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### Section 1.3 : Trig Functions

The intent of this section is to remind you of some of the more important (from a Calculus standpoint…) topics from a trig class. One of the most important (but not the first) of these topics will be how to use the unit circle. We will leave the most important topic to the next section.

First let’s start with the six trig functions and how they relate to each other.

\[\begin{array}{ll}{\cos \left( x \right)}&\hspace{0.75in}\sin \left( x \right)\\{\tan \left( x \right) = \displaystyle \frac{{\sin \left( x \right)}}{{\cos \left( x \right)}}}&\hspace{0.75in}\cot \left( x \right) = \displaystyle \frac{{\cos \left( x \right)}}{{\sin \left( x \right)}} = \displaystyle \frac{1}{{\tan \left( x \right)}}\\{\sec \left( x \right) = \displaystyle \frac{1}{{\cos \left( x \right)}}}&\hspace{0.75in}\csc \left( x \right) = \displaystyle \frac{1}{{\sin \left( x \right)}}\end{array}\]Recall as well that all the trig functions can be defined in terms of a right triangle.

From this right triangle we get the following definitions of the six trig functions.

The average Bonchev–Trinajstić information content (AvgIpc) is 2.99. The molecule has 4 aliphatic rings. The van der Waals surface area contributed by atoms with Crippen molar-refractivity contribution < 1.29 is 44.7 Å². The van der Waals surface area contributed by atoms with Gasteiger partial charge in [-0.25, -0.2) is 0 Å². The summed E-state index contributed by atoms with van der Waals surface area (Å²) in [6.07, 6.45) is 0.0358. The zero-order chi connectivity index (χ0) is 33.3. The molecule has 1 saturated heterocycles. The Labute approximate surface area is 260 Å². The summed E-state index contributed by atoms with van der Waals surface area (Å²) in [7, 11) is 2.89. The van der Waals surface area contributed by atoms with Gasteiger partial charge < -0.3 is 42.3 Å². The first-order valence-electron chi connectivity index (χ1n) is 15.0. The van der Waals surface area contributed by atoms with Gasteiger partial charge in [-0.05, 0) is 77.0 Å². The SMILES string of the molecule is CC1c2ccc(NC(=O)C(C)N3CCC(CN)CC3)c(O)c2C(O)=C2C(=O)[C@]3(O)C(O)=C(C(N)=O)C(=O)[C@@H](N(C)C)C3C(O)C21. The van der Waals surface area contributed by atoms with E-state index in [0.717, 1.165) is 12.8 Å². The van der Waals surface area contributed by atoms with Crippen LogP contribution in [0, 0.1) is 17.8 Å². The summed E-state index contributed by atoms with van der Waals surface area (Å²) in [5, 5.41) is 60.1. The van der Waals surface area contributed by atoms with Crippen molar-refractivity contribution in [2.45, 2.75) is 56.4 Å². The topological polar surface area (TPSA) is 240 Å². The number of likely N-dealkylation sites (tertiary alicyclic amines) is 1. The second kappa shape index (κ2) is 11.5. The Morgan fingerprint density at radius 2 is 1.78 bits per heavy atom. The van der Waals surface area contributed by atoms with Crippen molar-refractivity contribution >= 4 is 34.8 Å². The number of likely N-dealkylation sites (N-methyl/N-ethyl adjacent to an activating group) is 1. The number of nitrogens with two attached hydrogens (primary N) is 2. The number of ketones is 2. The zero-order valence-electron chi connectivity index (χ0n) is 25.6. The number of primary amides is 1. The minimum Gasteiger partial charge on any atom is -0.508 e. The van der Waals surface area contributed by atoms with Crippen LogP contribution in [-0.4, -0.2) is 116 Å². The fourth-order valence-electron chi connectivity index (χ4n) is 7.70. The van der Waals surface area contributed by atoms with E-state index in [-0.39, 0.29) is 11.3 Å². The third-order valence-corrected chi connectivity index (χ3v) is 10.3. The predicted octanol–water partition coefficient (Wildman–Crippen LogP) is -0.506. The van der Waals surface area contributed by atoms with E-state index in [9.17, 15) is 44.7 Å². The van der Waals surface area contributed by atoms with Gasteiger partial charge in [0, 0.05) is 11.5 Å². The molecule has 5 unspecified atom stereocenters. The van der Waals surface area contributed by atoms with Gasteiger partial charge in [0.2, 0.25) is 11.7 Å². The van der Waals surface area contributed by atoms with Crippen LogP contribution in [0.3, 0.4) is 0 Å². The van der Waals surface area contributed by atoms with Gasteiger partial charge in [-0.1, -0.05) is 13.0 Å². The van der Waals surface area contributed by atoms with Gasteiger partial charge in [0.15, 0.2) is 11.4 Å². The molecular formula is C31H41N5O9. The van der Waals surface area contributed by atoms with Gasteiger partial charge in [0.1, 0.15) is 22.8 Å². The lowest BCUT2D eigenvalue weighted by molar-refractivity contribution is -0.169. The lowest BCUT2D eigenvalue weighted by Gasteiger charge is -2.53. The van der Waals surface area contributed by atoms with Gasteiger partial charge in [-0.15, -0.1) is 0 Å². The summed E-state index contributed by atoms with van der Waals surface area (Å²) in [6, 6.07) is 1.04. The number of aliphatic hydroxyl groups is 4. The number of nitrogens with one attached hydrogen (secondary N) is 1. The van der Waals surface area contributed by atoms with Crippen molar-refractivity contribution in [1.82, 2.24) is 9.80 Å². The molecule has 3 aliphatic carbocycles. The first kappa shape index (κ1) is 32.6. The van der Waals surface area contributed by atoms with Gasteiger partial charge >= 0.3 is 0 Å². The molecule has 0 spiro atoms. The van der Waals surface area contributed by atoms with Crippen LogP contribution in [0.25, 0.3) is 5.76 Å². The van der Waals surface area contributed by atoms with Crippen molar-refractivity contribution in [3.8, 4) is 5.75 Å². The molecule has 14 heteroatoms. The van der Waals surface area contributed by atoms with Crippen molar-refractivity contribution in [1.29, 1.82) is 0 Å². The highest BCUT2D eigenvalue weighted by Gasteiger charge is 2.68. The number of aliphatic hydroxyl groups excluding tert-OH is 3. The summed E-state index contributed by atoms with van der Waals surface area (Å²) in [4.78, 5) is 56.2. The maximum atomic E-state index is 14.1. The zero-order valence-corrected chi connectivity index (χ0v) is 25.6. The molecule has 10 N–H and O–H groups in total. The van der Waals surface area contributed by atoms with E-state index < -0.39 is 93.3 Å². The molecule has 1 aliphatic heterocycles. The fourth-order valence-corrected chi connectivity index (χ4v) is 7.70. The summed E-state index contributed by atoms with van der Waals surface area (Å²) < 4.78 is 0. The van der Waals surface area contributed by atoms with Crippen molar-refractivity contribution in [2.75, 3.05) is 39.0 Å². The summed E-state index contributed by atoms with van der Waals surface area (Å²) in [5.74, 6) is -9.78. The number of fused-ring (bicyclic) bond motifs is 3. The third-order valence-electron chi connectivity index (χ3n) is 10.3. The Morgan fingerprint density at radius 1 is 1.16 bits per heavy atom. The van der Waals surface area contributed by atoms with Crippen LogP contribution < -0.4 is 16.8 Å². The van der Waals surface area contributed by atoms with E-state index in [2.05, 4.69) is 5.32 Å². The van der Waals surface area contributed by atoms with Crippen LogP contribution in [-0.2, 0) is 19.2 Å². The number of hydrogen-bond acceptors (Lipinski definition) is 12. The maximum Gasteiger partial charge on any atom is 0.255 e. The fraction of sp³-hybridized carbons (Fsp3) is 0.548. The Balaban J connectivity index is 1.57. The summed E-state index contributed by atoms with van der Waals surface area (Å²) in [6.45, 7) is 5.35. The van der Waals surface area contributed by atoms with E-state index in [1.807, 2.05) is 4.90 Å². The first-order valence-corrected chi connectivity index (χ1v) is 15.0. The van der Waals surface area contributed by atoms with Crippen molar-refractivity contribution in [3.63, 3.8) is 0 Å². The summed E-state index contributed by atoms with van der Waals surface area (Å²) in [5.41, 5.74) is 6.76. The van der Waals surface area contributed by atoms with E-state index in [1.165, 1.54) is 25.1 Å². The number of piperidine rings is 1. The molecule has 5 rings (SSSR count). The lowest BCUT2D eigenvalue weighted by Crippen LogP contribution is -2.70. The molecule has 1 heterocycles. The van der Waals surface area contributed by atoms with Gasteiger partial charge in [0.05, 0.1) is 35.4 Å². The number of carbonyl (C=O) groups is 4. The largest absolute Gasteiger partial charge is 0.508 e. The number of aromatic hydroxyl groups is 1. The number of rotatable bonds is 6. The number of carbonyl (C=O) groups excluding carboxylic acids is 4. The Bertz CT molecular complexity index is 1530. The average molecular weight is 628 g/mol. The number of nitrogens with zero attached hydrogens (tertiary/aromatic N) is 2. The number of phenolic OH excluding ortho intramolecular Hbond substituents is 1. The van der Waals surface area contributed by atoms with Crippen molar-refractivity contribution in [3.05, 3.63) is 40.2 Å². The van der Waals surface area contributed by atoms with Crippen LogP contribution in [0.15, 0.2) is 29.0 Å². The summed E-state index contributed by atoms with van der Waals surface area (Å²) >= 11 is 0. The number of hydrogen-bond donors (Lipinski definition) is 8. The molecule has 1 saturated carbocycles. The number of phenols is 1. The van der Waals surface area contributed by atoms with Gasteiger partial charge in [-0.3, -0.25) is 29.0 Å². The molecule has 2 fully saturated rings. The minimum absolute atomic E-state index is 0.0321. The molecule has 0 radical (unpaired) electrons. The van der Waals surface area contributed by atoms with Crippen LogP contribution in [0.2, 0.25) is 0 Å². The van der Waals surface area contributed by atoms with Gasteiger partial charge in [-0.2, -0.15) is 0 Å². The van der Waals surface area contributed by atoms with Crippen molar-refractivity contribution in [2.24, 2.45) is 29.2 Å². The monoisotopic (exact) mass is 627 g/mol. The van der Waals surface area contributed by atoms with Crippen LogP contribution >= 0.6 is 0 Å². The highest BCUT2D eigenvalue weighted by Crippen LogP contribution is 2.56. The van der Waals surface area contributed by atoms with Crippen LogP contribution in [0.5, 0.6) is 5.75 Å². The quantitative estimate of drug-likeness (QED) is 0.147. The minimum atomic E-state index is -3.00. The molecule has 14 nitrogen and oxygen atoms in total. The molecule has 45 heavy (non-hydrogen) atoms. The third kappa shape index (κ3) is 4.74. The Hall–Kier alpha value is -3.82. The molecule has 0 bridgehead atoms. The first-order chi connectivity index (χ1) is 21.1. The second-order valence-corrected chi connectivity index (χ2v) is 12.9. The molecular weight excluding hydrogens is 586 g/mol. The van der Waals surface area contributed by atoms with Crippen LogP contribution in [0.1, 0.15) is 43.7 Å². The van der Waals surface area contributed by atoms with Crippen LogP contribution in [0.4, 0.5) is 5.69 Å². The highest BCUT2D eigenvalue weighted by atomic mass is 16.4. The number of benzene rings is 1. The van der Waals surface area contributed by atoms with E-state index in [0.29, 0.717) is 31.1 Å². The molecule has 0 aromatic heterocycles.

\(\displaystyle \cos \theta = \frac{{{\rm{adjacent}}}}{{{\rm{hypotenuse}}}}\) | \(\displaystyle \sin \theta = \frac{{{\rm{opposite}}}}{{{\rm{hypotenuse}}}}\) | |

\(\displaystyle \tan \theta = \frac{{{\rm{opposite}}}}{{{\rm{adjacent}}}}\) | \(\displaystyle \cot \theta = \frac{{{\rm{adjacent}}}}{{{\rm{opposite}}}}\) | |

\(\displaystyle \sec \theta = \frac{{{\rm{hypotenuse}}}}{{{\rm{adjacent}}}}\) | \(\displaystyle \csc \theta = \frac{{{\rm{hypotenuse}}}}{{{\rm{opposite}}}}\) |

Remembering both the relationship between all six of the trig functions and their right triangle definitions will be useful in this course on occasion.

Next, we need to touch on radians. In most trig classes instructors tend to concentrate on doing everything in terms of degrees (probably because it’s easier to visualize degrees). The same is true in many science classes. However, in a calculus course almost everything is done in radians. The following table gives some of the basic angles in both degrees and radians.

Degree | 0 | 30 | 45 | 60 | 90 | 180 | 270 | 360 |

Radians | 0 | \(\displaystyle \frac{\pi }{6}\) | \(\displaystyle \frac{\pi }{4}\) | \(\displaystyle \frac{\pi }{3}\) | \(\displaystyle \frac{\pi }{2}\) | \(\pi \) | \(\displaystyle \frac{{3\pi }}{2}\) | \(2\pi \) |

Know this table! We may not see these specific angles all that much when we get into the Calculus portion of these notes, but knowing these can help us to visualize each angle. Now, one more time just make sure this is clear.

**Be forewarned, everything in most calculus classes will be done in radians!**

Let’s next take a look at one of the most overlooked ideas from a trig class. The unit circle is one of the more useful tools to come out of a trig class. Unfortunately, most people don’t learn it as well as they should in their trig class.